I have an iPad Air (gen 3), and it MOSTLY is used for consuming (i.e. Facebook, Reddit, Medium, and reading). Occaionally I'll edit a photo on there, and very rarely (if needed) I'll log into a remote server to do some administrative work or light code changes. If I could get my coding environment on an iPad, and my favorite photo culling/editing apps, I would use it a lot more.

It seems to me that Apple needs to just finally bridge the gap and turn the M1 iPad into a touch screen mac with detactable keyboard and get it over with already!


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In this post, I’m going to describe how I made a code generator in Go. Why did I want a code generator? There may be a myriad of reasons one would want a code generator. For me, it came down to having to scaffold up the same code for web app projects over and over, so I figured it was time to automate some of my work.

Here we are going to create a simplified generator that creates a tiny Go application and an HTML file that the Go app will serve up on port 8080. For this post, you’ll…


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You’ve seen the articles. “Don’t use If-Else”, and “Here’s a design pattern to stop using If-Else”, or Stack Overflow questions asking why If-Else is bad. I even read one article recently that said, and I quote, “But, let’s put an end to that right now, by replacing If-Else with the state object.” There seems to be some idea among some software engineers that using the If-Else construct in your language of choice is a bad thing. I submit to you, dear reader, that it is not.

Please note that this is my opinion I am sharing with you, and that…


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This is part 4 in a four part series where we will demonstrate building a web application using Go and Vue, and finally bundle it all together in a single binary for super-easy deployment/distribution. Part 1 can be found here, part 2 here, and part 3 here.

In part 1 we built the Go and Vue apps. In part 2 we changed the Go app to automatically start the Vue app by running Node when the version of the application is “development”. In part 3 we bundled it all up into a single compiled binary. …


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This is part 3 in a four part series where we will demonstrate building a web application using Go and Vue, and finally bundle it all together in a single binary for super-easy deployment/distribution. Part 1 can be found here and part 2 here.

In part 1 we built the Go and Vue apps. In part 2 we changed the Go app to automatically start the Vue app by running Node when the version of the application is “development”. In this article we are going to do the following.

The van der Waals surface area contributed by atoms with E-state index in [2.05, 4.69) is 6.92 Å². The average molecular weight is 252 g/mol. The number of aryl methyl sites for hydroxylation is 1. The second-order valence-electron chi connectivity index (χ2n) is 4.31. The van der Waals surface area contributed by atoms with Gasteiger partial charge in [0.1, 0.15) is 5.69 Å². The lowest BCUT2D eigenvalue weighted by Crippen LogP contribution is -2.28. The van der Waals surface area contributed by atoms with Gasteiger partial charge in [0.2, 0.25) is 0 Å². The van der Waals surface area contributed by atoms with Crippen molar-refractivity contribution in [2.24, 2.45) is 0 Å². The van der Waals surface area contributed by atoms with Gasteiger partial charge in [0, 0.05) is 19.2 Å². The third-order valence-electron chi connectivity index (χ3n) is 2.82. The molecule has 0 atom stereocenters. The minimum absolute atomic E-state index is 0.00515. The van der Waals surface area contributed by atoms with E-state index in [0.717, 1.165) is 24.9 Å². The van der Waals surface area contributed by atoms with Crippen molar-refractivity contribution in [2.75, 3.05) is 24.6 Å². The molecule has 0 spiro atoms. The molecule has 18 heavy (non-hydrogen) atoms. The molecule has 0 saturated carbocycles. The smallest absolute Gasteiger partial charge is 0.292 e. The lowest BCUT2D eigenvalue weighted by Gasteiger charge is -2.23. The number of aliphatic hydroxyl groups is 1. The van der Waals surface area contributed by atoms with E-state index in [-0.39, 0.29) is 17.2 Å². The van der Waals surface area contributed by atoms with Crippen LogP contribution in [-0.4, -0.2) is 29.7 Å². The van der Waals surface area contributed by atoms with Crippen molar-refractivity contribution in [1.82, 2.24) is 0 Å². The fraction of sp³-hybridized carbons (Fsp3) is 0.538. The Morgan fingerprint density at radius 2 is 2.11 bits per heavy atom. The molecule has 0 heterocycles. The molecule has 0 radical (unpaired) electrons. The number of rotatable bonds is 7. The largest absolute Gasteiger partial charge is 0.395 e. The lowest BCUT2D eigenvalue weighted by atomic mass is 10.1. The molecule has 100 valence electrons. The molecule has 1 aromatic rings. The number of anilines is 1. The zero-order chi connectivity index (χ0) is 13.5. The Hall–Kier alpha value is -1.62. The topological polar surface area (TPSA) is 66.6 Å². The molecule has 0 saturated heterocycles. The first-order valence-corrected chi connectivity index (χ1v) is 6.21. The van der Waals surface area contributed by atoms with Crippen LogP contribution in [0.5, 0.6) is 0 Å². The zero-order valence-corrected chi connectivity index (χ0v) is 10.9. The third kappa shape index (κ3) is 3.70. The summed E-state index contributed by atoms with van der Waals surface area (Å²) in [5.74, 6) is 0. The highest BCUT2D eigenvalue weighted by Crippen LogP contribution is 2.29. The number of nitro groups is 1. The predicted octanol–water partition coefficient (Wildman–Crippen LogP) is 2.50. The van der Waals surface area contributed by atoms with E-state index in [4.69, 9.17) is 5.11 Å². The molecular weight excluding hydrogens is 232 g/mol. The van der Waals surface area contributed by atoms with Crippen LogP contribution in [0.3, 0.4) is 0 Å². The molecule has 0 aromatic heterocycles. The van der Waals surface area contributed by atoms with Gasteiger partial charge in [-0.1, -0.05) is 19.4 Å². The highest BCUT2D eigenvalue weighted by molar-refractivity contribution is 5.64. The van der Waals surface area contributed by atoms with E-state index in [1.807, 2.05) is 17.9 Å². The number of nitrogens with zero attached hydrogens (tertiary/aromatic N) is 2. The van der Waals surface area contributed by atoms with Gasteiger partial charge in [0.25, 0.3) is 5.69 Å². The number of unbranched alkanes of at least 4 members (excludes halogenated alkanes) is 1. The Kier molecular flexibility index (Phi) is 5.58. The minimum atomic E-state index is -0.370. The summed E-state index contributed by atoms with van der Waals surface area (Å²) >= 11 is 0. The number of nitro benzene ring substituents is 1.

1. Build a final version of the Vue app
  2. Bundle the final…


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This is part 2 in a four part series where we will demonstrate building a web application using Go and Vue, and finally bundle it all together in a single binary for super-easy deployment/distribution. Part 1 can be found here.

In the first part of this series we built the Go and Vue apps. The Go application is a simple HTTP server that has a single endpoint which returns the version of this application. The Vue app is the stock Vue CLI hello world, but we added code to pull the version from the Go API and display it on…


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Often I find myself tasked with building web applications or APIs with web management portals. On the backend my language of choice is Go, while on the frontend my framework of choice is Vue. One of the big benefits of Go is it compiles into a single binary. When building an API in Go, and a frontend in JavaScript though, these are two different stacks, and as such might mean deploying two different apps. And in some cases that may be desirable. …


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Disclaimer: The following statements are mine, and do not relate to my employer or any of their or my clients. This article is based on a real story, but the details have been changed to protect the original source.

As software engineers we often have a hundred things to consider aside from the code we are writing, be it testing, servers, or deployment. One area that can be easily overlooked is security. I came across the following gem one day when assisting in a security review of an application.

The application in question accepted user input, and at some point…


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Go, commonly referred to as “Golang”, is a great language for writing RESTful service applications. Every good service application should have documentation describing its endpoints for future consumers, even if that consumer is you. Enter Swagger, one the best ways to document RESTful APIs. In this article I’ll talk about using a tool called swag to document and generate an endpoint for viewing your documentation.

Let’s start with a small, simple example application that exposes an endpoint that returns an array of values. …


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I don’t know about you, but I seem to learn something new about Vim everyday. If not something new, at least a new way to use something I already knew. Macros are something I’ve known about for a little bit, but I sometimes forget to make use of their power.

Let me present an example. Let’s say I have a structure in Go that looks like the one below. Note: I’m only using Go as an example here. I’m sure what I’m about to show you can apply to any language.

In the above sample structure we have some…

Adam Presley

Just a guy who loves his wife, kids, and writing software.

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